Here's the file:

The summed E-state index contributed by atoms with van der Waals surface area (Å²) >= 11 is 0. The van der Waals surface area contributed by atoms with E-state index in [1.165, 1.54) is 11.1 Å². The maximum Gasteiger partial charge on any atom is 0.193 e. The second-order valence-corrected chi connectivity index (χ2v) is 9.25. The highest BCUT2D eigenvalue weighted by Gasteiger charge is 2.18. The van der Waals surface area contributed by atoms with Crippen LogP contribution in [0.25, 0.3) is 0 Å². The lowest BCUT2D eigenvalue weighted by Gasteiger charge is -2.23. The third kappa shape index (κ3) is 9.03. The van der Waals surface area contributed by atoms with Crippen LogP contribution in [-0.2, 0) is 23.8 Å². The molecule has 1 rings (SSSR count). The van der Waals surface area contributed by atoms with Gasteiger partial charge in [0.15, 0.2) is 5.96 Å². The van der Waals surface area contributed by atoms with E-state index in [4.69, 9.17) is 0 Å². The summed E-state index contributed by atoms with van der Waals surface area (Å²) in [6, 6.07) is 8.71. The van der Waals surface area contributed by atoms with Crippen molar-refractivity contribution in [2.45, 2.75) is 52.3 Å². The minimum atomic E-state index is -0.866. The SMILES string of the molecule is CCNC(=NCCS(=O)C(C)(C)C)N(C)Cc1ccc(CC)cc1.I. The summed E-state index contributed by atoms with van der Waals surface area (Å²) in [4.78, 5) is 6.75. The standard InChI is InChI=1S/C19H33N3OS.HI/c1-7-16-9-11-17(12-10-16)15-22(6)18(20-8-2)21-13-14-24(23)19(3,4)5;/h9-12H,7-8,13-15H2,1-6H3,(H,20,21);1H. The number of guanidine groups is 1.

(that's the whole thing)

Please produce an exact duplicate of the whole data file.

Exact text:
The summed E-state index contributed by atoms with van der Waals surface area (Å²) >= 11 is 0. The van der Waals surface area contributed by atoms with E-state index in [1.165, 1.54) is 11.1 Å². The maximum Gasteiger partial charge on any atom is 0.193 e. The second-order valence-corrected chi connectivity index (χ2v) is 9.25. The highest BCUT2D eigenvalue weighted by Gasteiger charge is 2.18. The van der Waals surface area contributed by atoms with Crippen LogP contribution in [0.25, 0.3) is 0 Å². The lowest BCUT2D eigenvalue weighted by Gasteiger charge is -2.23. The third kappa shape index (κ3) is 9.03. The van der Waals surface area contributed by atoms with Crippen LogP contribution in [-0.2, 0) is 23.8 Å². The molecule has 1 rings (SSSR count). The van der Waals surface area contributed by atoms with Gasteiger partial charge in [0.15, 0.2) is 5.96 Å². The van der Waals surface area contributed by atoms with E-state index in [4.69, 9.17) is 0 Å². The summed E-state index contributed by atoms with van der Waals surface area (Å²) in [6, 6.07) is 8.71. The van der Waals surface area contributed by atoms with Crippen molar-refractivity contribution in [2.45, 2.75) is 52.3 Å². The minimum atomic E-state index is -0.866. The SMILES string of the molecule is CCNC(=NCCS(=O)C(C)(C)C)N(C)Cc1ccc(CC)cc1.I. The summed E-state index contributed by atoms with van der Waals surface area (Å²) in [4.78, 5) is 6.75. The standard InChI is InChI=1S/C19H33N3OS.HI/c1-7-16-9-11-17(12-10-16)15-22(6)18(20-8-2)21-13-14-24(23)19(3,4)5;/h9-12H,7-8,13-15H2,1-6H3,(H,20,21);1H. The number of guanidine groups is 1.